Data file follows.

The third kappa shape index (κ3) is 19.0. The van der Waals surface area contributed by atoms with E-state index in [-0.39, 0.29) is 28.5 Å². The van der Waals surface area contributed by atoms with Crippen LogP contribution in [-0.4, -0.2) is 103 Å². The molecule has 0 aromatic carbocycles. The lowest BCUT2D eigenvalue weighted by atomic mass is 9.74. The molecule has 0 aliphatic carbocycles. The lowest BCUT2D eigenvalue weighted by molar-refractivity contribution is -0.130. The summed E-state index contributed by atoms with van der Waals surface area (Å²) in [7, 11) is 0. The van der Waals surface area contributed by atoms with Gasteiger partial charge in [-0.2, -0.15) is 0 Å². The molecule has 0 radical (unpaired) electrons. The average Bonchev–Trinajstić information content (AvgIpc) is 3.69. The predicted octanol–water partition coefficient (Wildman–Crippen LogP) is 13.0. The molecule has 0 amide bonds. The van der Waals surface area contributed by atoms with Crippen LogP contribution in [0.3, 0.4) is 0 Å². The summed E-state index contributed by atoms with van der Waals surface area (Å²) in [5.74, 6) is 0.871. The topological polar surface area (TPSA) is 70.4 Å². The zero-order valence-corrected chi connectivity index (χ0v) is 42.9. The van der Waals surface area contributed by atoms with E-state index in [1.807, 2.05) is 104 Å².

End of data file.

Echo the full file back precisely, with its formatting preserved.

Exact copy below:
The third kappa shape index (κ3) is 19.0. The van der Waals surface area contributed by atoms with E-state index in [-0.39, 0.29) is 28.5 Å². The van der Waals surface area contributed by atoms with Crippen LogP contribution in [-0.4, -0.2) is 103 Å². The molecule has 0 aromatic carbocycles. The lowest BCUT2D eigenvalue weighted by atomic mass is 9.74. The molecule has 0 aliphatic carbocycles. The lowest BCUT2D eigenvalue weighted by molar-refractivity contribution is -0.130. The summed E-state index contributed by atoms with van der Waals surface area (Å²) in [7, 11) is 0. The van der Waals surface area contributed by atoms with Gasteiger partial charge in [-0.2, -0.15) is 0 Å². The molecule has 0 radical (unpaired) electrons. The average Bonchev–Trinajstić information content (AvgIpc) is 3.69. The predicted octanol–water partition coefficient (Wildman–Crippen LogP) is 13.0. The molecule has 0 amide bonds. The van der Waals surface area contributed by atoms with Crippen LogP contribution in [0.3, 0.4) is 0 Å². The summed E-state index contributed by atoms with van der Waals surface area (Å²) in [5.74, 6) is 0.871. The topological polar surface area (TPSA) is 70.4 Å². The zero-order valence-corrected chi connectivity index (χ0v) is 42.9. The van der Waals surface area contributed by atoms with E-state index in [1.807, 2.05) is 104 Å².